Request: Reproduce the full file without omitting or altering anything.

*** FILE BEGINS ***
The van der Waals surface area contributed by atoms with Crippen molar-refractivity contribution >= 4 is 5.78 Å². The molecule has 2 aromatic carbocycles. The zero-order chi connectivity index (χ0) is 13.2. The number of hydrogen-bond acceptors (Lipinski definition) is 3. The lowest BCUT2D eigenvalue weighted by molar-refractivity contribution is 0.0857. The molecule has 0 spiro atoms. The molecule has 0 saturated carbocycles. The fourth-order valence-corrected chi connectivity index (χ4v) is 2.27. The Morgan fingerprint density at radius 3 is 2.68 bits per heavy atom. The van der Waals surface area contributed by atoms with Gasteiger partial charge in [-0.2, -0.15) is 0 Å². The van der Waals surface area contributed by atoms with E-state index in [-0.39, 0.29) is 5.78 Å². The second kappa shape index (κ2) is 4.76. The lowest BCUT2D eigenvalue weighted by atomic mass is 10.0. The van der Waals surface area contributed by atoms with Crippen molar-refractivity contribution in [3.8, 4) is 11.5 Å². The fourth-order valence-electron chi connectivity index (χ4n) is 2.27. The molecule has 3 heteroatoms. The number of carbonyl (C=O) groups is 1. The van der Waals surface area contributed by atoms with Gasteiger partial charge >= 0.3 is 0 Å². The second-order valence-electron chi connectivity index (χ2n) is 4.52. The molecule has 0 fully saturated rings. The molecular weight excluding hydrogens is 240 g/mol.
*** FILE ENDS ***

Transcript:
The van der Waals surface area contributed by atoms with Crippen molar-refractivity contribution >= 4 is 5.78 Å². The molecule has 2 aromatic carbocycles. The zero-order chi connectivity index (χ0) is 13.2. The number of hydrogen-bond acceptors (Lipinski definition) is 3. The lowest BCUT2D eigenvalue weighted by molar-refractivity contribution is 0.0857. The molecule has 0 spiro atoms. The molecule has 0 saturated carbocycles. The fourth-order valence-corrected chi connectivity index (χ4v) is 2.27. The Morgan fingerprint density at radius 3 is 2.68 bits per heavy atom. The van der Waals surface area contributed by atoms with Gasteiger partial charge in [-0.2, -0.15) is 0 Å². The van der Waals surface area contributed by atoms with E-state index in [-0.39, 0.29) is 5.78 Å². The second kappa shape index (κ2) is 4.76. The lowest BCUT2D eigenvalue weighted by atomic mass is 10.0. The van der Waals surface area contributed by atoms with Crippen molar-refractivity contribution in [3.8, 4) is 11.5 Å². The fourth-order valence-electron chi connectivity index (χ4n) is 2.27. The molecule has 3 heteroatoms. The number of carbonyl (C=O) groups is 1. The van der Waals surface area contributed by atoms with Gasteiger partial charge >= 0.3 is 0 Å². The second-order valence-electron chi connectivity index (χ2n) is 4.52. The molecule has 0 fully saturated rings. The molecular weight excluding hydrogens is 240 g/mol.